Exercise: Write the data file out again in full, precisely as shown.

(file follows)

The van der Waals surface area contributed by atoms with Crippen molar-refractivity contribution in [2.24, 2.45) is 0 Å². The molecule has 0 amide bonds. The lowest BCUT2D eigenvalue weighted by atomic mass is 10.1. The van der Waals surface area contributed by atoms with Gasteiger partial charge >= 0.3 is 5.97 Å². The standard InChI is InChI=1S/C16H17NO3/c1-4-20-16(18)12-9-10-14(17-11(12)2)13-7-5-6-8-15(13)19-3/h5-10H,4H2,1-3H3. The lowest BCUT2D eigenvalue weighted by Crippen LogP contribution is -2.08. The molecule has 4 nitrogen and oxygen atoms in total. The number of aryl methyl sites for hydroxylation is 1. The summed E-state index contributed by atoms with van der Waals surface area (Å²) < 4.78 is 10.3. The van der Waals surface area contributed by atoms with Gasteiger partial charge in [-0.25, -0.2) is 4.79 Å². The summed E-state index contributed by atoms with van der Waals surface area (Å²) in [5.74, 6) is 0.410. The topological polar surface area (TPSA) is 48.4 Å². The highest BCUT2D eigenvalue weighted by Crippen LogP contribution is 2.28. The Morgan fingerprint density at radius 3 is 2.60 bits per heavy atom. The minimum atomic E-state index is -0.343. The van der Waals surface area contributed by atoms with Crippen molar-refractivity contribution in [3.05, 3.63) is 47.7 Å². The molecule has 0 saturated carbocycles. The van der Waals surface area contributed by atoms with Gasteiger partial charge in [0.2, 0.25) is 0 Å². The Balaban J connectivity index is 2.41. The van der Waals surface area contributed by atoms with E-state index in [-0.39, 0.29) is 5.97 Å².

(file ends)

The van der Waals surface area contributed by atoms with Crippen molar-refractivity contribution in [2.24, 2.45) is 0 Å². The molecule has 0 amide bonds. The lowest BCUT2D eigenvalue weighted by atomic mass is 10.1. The van der Waals surface area contributed by atoms with Gasteiger partial charge >= 0.3 is 5.97 Å². The standard InChI is InChI=1S/C16H17NO3/c1-4-20-16(18)12-9-10-14(17-11(12)2)13-7-5-6-8-15(13)19-3/h5-10H,4H2,1-3H3. The lowest BCUT2D eigenvalue weighted by Crippen LogP contribution is -2.08. The molecule has 4 nitrogen and oxygen atoms in total. The number of aryl methyl sites for hydroxylation is 1. The summed E-state index contributed by atoms with van der Waals surface area (Å²) < 4.78 is 10.3. The van der Waals surface area contributed by atoms with Gasteiger partial charge in [-0.25, -0.2) is 4.79 Å². The summed E-state index contributed by atoms with van der Waals surface area (Å²) in [5.74, 6) is 0.410. The topological polar surface area (TPSA) is 48.4 Å². The highest BCUT2D eigenvalue weighted by Crippen LogP contribution is 2.28. The Morgan fingerprint density at radius 3 is 2.60 bits per heavy atom. The minimum atomic E-state index is -0.343. The van der Waals surface area contributed by atoms with Crippen molar-refractivity contribution in [3.05, 3.63) is 47.7 Å². The molecule has 0 saturated carbocycles. The van der Waals surface area contributed by atoms with Gasteiger partial charge in [0.2, 0.25) is 0 Å². The Balaban J connectivity index is 2.41. The van der Waals surface area contributed by atoms with E-state index in [-0.39, 0.29) is 5.97 Å².